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‘What is magic?’ Sometimes the easiest way of defining something is by saying what it is not. In my experience, undertaking entertainment magic is not like playing a guitar or juggling tennis balls in one important respect: magic requires an audience. I can practice tricks alone endlessly in front of a mirror, but it seems stretching the term to breaking point to consider that this on its own could make me a magician.

In this sense, undertaking magic is akin to telling a joke — it requires more than one person. As a joint activity, audiences and magicians are thus bound up together in relations of mutual dependency. Each realizes themselves through the other.

In my experience though, it is commonplace to hear magic characterized as a process of one-directional control based on magicians’ knowledge of secret methods. Because of this knowledge as well as the use of intentional deception, entertainment magic is often presented as an exercise in power and manipulation.

In my performances and in my writings, I have sought to question such depictions.

To be sure, magic often entails asymmetrical relations between performers and audience members in terms of who speaks and who acts.

But such asymmetries do not mean that that the magician-audience relation is one-directional. Instead, I have sought to conceive it as a form of reciprocal action.

When approached in this way, the practice of conjuring shifts from being a unidirectional competitive act of manipulation by a secret keeper to an emerging process negotiated between individuals that involves a mix of control and cooperation. Herein audiences are understood through their relations to the magician, and the magician is understood through their relations with audiences.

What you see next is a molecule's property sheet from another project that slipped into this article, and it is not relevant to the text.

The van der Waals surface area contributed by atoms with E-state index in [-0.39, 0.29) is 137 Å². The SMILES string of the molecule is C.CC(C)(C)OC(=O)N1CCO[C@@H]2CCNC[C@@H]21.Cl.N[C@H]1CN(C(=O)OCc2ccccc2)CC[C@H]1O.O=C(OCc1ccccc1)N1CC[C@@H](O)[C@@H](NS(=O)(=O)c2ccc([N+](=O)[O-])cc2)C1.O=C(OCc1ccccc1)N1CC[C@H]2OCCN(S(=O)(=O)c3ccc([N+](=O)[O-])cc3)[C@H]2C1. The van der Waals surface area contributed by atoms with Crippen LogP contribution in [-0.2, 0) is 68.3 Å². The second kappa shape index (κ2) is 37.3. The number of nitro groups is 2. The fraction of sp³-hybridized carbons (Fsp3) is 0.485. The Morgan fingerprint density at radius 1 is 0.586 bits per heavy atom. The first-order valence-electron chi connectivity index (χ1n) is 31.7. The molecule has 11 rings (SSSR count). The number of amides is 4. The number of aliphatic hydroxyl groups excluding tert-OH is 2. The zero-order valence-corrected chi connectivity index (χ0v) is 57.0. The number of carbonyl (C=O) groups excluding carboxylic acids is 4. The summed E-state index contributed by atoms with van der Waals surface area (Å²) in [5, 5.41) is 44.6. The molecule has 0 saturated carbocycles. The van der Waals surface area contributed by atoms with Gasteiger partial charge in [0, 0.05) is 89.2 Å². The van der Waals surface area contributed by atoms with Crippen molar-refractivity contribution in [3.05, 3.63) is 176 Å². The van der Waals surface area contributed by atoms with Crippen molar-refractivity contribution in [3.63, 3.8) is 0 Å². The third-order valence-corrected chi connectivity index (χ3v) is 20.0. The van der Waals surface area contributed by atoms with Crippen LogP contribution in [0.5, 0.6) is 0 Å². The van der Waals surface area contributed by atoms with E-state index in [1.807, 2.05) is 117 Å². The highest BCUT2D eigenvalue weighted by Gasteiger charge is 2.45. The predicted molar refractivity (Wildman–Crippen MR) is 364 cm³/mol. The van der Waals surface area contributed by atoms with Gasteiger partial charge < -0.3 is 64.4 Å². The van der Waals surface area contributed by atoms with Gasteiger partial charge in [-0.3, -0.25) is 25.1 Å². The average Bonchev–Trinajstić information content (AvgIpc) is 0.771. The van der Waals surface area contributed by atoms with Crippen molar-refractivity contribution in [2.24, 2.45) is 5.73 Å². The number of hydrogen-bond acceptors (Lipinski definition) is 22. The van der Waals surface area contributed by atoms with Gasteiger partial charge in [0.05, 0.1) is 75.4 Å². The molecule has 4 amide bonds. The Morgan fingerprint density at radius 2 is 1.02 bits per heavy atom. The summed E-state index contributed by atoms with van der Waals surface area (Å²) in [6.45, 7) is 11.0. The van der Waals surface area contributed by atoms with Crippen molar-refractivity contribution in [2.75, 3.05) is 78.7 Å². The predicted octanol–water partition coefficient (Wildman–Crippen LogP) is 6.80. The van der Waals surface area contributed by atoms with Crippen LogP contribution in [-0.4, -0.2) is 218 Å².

The manner in which magic is jointly accomplished even as it entails intentional concealment, asymmetrical knowledge as well as misdirection are discussed in the Inter-Relations video.

Other entries in The Magic of Social Life also elaborate how magic is a jointly accomplished activity. Even when they are ‘merely’ or ‘passively’ spectating, audiences play an active role in enabling the deception and concealment integral to making magic.

As a way to bring out the mutual dependency between audiences and magicians, the Reciprocity video presents an effect that each participant from the University of the Third Age (Exeter) was able to do for themselves in their own home. Before watching the video, please get out a deck of playing cards and take part yourself!

Notes: The handling of the cards in these videos derives from Juan Tamariz and my teacher Dani DaOrtiz. The effects are used here with kind permission.


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